If the Syracuse Orange football team is looking for bulletin board material for the upcoming season, the past month has provided a few gems of motivation worthy of taping on every locker.
Terrel Hunt was the first clay pigeon in the chute. Syracuse’s quarterback was recently ranked as the eighth best signal caller in the ACC. Let that one fester for a moment or two. Eighth out of 14 quarterbacks. Of the seven players ranked ahead of Hunt, three were clipboard holders who played only during mop-up duty while a fourth sat out due to transfer rules. Despite the fact that Hunt gained a world of experience starting the Orange’s final 10 games, which included thrilling come-from-behind victories over Boston College and Minnesota in the Texas Bowl to close the season, Hunt is still viewed in one writer’s eyes as a second-tier ACC quarterback.
Head coach Scott Shafer’s standing among ACC coaches is considered even worse than Hunt’s among his fellow quarterbacks. The Sporting News recently ranked college football coaches. Shafer was slotted as 83 overall and 13th out of 14 ACC coaches. Most alarming, is that Shafer falls 15 spots behind NC State coach Dave Doeren and 17 tallies below Boston College coach Steve Addazio. That’s right, 17 spots behind Addazio. How does that one grab you? At least Doeren guided Northern Illinois to a BCS bowl game. Addazio has accomplished what, exactly?
If that wasn’t enough of a shot at Shafer, ESPN’s Andrea Adelson posted her own coach rankings. Like TSN, Adelson slotted Shafer in 13th place. While TSN listed Addazio two spots head of Shafer among ACC coaches, Adelson ranks him four spots at ahead at nine. This past season was Shafer’s rookie year as a head coach and only Addazio’s third year. He spent two years at Temple before landing at Boston College. Addazio does have a more impressive resume than Shafer with stops at Syracuse, Notre Dame, Indiana and a seven-year run at Florida. Shafer spent time at Illinois, Stanford and Michigan before Doug Marrone hired him to be Syracuse’s defensive coordinator.
Heading into this past season, not much was expected from the Eagles after an abysmal 2-10 campaign in 2012. Syracuse spent most of last offseason in a state of flux. Marrone and most of the staff moved shop a couple of hours down the thruway to coach the Buffalo Bills. Shafer was left to assemble an almost entirely new staff while picking up the pieces of a decent recruiting class. Shafer also had the monumental task of replacing the Orange’s aerial attack after Ryan Nassib, Alec Lemon and Marcus Sales all graduated.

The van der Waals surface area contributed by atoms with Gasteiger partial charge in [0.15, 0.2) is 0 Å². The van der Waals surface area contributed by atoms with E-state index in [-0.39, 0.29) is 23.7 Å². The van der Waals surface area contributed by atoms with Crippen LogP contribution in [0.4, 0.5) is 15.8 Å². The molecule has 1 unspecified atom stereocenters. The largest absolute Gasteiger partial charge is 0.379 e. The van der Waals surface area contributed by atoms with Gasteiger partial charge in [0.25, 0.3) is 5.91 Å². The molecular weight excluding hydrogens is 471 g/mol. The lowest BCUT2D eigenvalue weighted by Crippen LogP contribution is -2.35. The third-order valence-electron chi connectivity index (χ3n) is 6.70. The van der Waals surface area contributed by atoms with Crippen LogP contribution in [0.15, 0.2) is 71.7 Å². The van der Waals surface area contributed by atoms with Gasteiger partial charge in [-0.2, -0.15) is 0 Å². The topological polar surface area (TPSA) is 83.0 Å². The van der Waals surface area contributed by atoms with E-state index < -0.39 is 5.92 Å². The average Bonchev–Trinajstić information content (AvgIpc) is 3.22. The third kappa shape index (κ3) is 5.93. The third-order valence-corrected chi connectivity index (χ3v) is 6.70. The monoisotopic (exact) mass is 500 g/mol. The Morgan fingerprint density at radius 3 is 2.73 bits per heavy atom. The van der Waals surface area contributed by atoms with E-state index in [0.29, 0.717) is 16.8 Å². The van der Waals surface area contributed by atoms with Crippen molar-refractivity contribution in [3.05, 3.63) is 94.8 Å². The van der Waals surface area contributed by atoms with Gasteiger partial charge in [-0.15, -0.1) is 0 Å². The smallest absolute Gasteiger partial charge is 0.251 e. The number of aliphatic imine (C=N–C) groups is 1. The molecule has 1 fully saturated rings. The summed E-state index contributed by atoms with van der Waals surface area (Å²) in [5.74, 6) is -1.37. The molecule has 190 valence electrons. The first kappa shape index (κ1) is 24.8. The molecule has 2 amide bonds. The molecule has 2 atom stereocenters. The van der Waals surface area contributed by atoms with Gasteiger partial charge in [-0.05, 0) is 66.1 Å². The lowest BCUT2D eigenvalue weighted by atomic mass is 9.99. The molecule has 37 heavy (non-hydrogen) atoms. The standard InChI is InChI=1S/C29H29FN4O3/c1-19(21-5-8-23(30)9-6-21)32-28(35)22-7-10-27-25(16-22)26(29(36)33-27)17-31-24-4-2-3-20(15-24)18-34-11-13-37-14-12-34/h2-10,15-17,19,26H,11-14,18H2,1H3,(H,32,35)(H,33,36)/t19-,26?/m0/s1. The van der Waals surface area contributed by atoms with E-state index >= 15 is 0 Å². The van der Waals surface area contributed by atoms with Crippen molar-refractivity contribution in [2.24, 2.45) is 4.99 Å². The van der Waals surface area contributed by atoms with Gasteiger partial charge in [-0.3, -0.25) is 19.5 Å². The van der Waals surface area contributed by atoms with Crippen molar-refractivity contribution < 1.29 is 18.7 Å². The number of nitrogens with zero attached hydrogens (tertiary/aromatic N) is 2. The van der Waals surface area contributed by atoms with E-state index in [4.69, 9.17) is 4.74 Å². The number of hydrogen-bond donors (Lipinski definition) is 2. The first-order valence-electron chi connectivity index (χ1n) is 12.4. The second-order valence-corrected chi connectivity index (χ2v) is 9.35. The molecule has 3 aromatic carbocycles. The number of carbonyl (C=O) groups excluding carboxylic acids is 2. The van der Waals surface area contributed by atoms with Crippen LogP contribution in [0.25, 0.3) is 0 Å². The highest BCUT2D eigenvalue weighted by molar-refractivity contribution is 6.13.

Both teams had to feel good about their ground games. The Orange returned a stable of backs led by Jerome Smith and prince-Tyson Gulley while BC’s Andre Williams set the college football world on fire, winning the Doak Walker award and finishing as a Heisman finalist.
Addazio had the upper hand at the most important spot on the field before a whistle was blown or a ball was snapped. Lining up under center for the Eagles was senior Chase Rettig. Addazio knew he had a reliable, veteran quarterback. Shafer spent all of last spring and summer determining who would fill Nassib’s shoes. After the Orange offense sputtered under Oklahoma transfer Drew Allen, Hunt grabbed the job for good in the third game of the year after Syracuse opened the season with back-to-back losses. With Rettig off to the NFL and his favorite target, Alex Amidon, off to join the Navy SEALs, Addazio will experience in his second season what Shafer did in his first: trying to revamp his team’s passing game.
Syracuse and Boston College are linked by a few similarities. They’re regional rivals that recruit a lot of the same players. They both have a history of football and basketball in the Big East, which now continues in the ACC. Both schools are rebuilding their programs after a coach who was severely in over his head plummeted each to the depths of league play.
Addazio should be commended for the season BC just turned in while Shafer deserves a tip of the hat for continuing the progress Syracuse made under Marrone despite some extenuating circumstances. Results will reveal which man is the superior coach. But with each still in his head coaching infancy, ranking Addazio significantly higher than Shafer is not only perplexing, it’s also unfounded. This will be decided on the field.